Small businesses in the United States are the major jobs creating sources; however last year only 40% received the full amount of private financing they actually required, according to Federal Reserve survey. The Federal Reserve’s nationwide survey explained that the 36% of small businesses with less than 500 employees get only some of the funding they need, while 24% of small businesses get nothing.
The annual survey carried out by the 12 Federal Reserve Banks offers a look into the situations that small businesses are experiencing, which explain more than 50$ of all US jobs, and 66% of new jobs created since the 1970s.
Despite the fact that the small businesses in the United States are typically profitable and productive, a growing number of small businesses are also experiencing some sort of financial challenges, with business owners getting more debt and draining their own pockets to pay for the business expenses.
The smaller your business is, the less likely it was to get the business funding and the more likely it was based on your personal finances to stay open and running effectively. According to the survey conducted by the 12 Federal Reserve Banks, these obstructions are stopping small businesses from developing and growing.
Among the surveyed small businesses, almost 61% were expecting revenues to increase and almost 39% of businesses expect to create jobs this year.
At the meantime, however, 61% of small businesses said that they experienced some sort of financial challenges in last year, including 44% businesses that had issues getting the credit they required, and 36% that had so many obstacles in meeting their operational expenses.
When confronted with financial shortcomings, 76% use their personal money before getting more debt (44%). Majority of the small business owners who took out funding (87%) used their personal credit scores to borrow the cash. 44% small businesses said that they managed the situation by way of making late payments and the 43% businesses fix this by downsizing.
The Summary of Benefits and Coverage survey consists of responses from 10,303 businesses with almost 500 or less workers, which add up to 99.7% of all U.S. employers, about their businesses, financing requirements as well as borrowing experiences. The survey respondent businesses came from all 50 states of the United States and the District of Columbia, and were much more than the response from the 2015 survey.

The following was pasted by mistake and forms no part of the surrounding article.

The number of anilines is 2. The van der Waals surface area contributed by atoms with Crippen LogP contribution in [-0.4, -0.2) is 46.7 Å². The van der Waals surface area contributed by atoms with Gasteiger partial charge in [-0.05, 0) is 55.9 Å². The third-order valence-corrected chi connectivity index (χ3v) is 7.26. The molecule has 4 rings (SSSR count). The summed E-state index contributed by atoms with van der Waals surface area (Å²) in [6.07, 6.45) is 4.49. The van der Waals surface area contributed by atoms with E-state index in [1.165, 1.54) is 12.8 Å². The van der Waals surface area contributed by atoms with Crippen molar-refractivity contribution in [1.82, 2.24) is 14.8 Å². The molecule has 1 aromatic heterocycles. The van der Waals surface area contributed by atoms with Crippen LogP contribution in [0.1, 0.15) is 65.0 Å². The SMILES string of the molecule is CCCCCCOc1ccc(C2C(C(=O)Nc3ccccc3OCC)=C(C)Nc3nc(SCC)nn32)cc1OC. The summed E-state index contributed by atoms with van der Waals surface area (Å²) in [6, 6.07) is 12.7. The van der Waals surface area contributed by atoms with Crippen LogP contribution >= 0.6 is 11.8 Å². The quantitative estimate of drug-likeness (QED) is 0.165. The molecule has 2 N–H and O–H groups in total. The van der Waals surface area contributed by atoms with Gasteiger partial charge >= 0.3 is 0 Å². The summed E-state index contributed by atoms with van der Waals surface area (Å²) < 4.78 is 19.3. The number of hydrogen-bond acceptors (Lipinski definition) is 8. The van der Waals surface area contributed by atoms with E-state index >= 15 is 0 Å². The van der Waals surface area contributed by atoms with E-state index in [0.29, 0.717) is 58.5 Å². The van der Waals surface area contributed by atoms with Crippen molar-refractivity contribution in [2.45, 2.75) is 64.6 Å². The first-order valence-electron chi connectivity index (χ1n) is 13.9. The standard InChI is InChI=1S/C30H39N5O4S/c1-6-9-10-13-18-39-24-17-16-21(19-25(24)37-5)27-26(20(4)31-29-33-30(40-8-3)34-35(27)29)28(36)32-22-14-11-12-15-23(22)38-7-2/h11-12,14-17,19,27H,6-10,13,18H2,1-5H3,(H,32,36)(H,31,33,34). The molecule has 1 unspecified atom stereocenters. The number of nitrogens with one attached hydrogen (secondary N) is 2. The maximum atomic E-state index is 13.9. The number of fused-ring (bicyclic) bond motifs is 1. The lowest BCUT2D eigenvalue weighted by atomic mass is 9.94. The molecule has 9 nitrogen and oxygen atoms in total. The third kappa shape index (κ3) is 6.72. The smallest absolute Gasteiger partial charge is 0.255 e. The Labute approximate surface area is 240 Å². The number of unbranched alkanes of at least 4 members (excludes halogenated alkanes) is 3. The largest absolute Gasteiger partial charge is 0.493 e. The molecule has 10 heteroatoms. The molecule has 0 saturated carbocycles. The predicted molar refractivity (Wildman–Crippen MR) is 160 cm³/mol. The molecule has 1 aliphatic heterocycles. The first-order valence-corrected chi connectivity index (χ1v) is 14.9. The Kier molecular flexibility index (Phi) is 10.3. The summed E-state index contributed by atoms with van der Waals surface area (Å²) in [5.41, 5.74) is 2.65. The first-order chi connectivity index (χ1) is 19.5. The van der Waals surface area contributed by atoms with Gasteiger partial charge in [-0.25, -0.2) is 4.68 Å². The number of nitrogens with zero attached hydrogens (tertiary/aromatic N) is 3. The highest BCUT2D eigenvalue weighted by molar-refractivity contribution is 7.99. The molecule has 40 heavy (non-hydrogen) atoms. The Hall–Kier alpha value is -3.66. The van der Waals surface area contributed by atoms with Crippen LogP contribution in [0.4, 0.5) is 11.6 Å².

One Federal Reserve official reported that this emphasizes the importance for the small business owners to establish and maintain excellent personal credit on the way to grow their small businesses. He also added that the 2008 financial crisis also screwed small businesses.
Businesses that generate small revenue also reported continuous gaps in their ability to get funding, in part because of low credit scores or unsatisfactory credit score histories.
Almost 45% of small businesses applied for funding, with 76% of businesses doing so because of the fact that they just had experienced some financial problems. Of those small businesses, 55% applied for $100,000 or less financing, and 74% applied for $250,000 or less financing. Small businesses with almost $1 million or less in annual revenue, the challenges and their dependence on personal budget is far more distinct as compared to large businesses that have more than $1 million in revenue.
Small businesses have been much more likely than big businesses to experience financial obstacles; based more on your personal finances and personal credit scores; and experience less success in getting funding from large banks.
Among businesses who didn’t apply for financing, 17% of small businesses said that they never concerned because they believed that they would be rejected. The report also describe that these financial obstacles are specifically most important for the US macroeconomy, as these businesses are the major source of job growth in the United States.
The 12 Federal Reserve Banks stated that the future reports will probably have more details on small business types, such as micro businesses, startup businesses, and minority owned businesses particularly in Ohio.